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(Often shortened to in partibus , or abbreviated as i.p.i. ).

A term meaning "in the lands of the unbelievers," words added to the name of the see conferred on non-residential or titular Latin bishops, for example: "John Doe, Bishop of Tyre in partibus infidelium ". Formerly, when bishops were forced to flee before the invading infidel hordes, they were welcomed by other Churches, while preserving their titles and their rights to their own dioceses. They were even entrusted with the administration of vacant sees. Thus we find St. Gregory appointing John, Bishop of Alessio, who had been expelled by his enemies, to the See of Squilace (cap. "Pastoralis," xliii, caus. vii, q. 1). In later days it was deemed fitting to preserve the memory of ancient Christian Churches that had fallen into the hands of the unbelievers; this was done by giving their names to auxiliary bishops or bishops in missionary countries.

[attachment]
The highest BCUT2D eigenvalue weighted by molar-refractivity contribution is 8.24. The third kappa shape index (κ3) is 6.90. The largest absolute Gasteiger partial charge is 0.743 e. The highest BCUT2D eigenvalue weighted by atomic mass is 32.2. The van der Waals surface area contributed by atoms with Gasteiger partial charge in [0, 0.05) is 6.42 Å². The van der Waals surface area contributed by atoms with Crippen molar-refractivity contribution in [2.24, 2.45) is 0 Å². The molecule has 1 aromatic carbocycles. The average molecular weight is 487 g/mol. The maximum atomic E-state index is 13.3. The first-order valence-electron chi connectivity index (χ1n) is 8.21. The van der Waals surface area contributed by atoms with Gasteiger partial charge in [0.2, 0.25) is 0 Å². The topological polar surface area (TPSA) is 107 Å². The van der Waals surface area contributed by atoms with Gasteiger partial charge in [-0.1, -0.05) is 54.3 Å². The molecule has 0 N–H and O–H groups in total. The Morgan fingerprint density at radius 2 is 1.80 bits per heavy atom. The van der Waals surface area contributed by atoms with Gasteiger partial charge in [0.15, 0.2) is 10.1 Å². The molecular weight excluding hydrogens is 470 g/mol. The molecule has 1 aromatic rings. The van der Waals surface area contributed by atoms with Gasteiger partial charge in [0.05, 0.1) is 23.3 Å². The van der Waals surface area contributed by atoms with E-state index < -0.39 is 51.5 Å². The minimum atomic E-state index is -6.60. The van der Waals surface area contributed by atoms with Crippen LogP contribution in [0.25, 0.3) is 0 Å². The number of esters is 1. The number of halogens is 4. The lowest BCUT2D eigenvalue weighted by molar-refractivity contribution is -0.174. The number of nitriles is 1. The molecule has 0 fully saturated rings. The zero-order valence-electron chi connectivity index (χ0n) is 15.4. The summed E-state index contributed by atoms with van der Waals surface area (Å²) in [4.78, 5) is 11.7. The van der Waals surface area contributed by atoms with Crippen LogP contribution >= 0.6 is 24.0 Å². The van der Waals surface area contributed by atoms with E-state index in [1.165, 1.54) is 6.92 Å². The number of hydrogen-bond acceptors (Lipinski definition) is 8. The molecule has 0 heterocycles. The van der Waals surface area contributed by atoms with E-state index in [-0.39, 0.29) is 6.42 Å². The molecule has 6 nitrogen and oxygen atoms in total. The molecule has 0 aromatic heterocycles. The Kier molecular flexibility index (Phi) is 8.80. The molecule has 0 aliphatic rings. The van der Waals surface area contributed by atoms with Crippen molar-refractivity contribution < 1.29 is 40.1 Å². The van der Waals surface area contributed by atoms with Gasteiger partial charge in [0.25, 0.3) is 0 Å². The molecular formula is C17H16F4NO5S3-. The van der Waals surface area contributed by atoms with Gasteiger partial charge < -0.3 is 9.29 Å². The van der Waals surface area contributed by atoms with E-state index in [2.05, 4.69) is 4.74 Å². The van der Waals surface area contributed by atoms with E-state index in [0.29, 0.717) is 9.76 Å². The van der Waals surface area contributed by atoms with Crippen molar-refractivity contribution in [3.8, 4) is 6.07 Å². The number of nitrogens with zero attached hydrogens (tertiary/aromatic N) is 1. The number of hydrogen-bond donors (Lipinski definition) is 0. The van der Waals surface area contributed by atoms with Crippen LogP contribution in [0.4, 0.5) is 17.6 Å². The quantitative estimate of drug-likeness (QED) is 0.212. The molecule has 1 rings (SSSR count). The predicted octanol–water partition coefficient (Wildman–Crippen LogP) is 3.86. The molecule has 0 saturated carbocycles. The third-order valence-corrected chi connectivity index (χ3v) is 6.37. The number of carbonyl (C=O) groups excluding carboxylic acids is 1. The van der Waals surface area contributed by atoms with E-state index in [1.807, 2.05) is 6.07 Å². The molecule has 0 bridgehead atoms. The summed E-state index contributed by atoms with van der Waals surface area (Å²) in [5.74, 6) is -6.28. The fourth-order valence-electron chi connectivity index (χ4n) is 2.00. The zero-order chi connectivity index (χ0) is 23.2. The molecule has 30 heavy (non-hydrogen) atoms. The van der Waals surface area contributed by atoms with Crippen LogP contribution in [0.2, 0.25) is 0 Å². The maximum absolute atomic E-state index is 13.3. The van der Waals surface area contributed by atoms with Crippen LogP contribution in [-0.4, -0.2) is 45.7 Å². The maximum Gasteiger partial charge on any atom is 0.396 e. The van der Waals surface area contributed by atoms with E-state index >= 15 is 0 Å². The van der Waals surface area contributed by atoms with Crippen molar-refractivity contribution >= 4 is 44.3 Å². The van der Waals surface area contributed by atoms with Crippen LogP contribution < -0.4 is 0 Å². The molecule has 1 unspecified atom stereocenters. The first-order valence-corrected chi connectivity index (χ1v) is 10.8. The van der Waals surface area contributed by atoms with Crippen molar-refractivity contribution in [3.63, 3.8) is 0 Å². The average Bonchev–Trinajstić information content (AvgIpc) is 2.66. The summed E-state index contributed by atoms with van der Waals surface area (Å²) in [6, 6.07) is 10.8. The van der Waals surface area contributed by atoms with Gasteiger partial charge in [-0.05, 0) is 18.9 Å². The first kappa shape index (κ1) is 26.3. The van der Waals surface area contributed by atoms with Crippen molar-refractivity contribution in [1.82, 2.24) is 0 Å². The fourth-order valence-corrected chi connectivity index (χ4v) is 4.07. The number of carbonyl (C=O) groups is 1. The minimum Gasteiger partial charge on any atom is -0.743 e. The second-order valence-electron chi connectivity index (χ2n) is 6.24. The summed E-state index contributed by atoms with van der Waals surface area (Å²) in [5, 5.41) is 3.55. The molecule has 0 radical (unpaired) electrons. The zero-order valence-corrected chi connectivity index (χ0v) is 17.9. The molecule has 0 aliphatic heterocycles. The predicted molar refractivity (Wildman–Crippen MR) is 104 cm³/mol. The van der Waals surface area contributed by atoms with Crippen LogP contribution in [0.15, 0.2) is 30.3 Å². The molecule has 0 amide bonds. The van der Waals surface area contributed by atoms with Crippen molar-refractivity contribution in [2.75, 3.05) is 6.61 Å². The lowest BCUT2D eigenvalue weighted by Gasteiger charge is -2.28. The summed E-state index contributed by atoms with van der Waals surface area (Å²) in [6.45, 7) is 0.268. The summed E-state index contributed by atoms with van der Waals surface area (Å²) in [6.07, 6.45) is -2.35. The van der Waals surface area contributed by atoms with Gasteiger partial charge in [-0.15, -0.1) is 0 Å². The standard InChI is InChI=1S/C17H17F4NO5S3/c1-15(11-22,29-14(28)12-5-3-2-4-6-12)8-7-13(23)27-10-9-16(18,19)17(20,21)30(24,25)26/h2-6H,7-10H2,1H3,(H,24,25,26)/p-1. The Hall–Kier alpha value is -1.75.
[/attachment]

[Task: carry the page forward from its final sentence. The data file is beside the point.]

Fagnani (in cap. "Episcopalia," i, "De privilegiis") says that the regular appointment of titular bishops dates back only to the time of the Twelfth Lateran Council under Leo X (Session IX); cardinals alone were authorized to ask for them for the dioceses. St. Pius V extended the privilege to the sees in which it was customary to have auxiliary bishops. Since then the practice became more widespread. The Sacred Congregation of the Propaganda, by its circular letter of 3 March, 1882, abolished the expression in partibus infidelium ; the present custom is to join to the name of the see that of the district to which it formerly belonged, e.g. "John Doe, Archiepiscopus Corinthius in Achaiâ," or else merely to say "titular bishop ".


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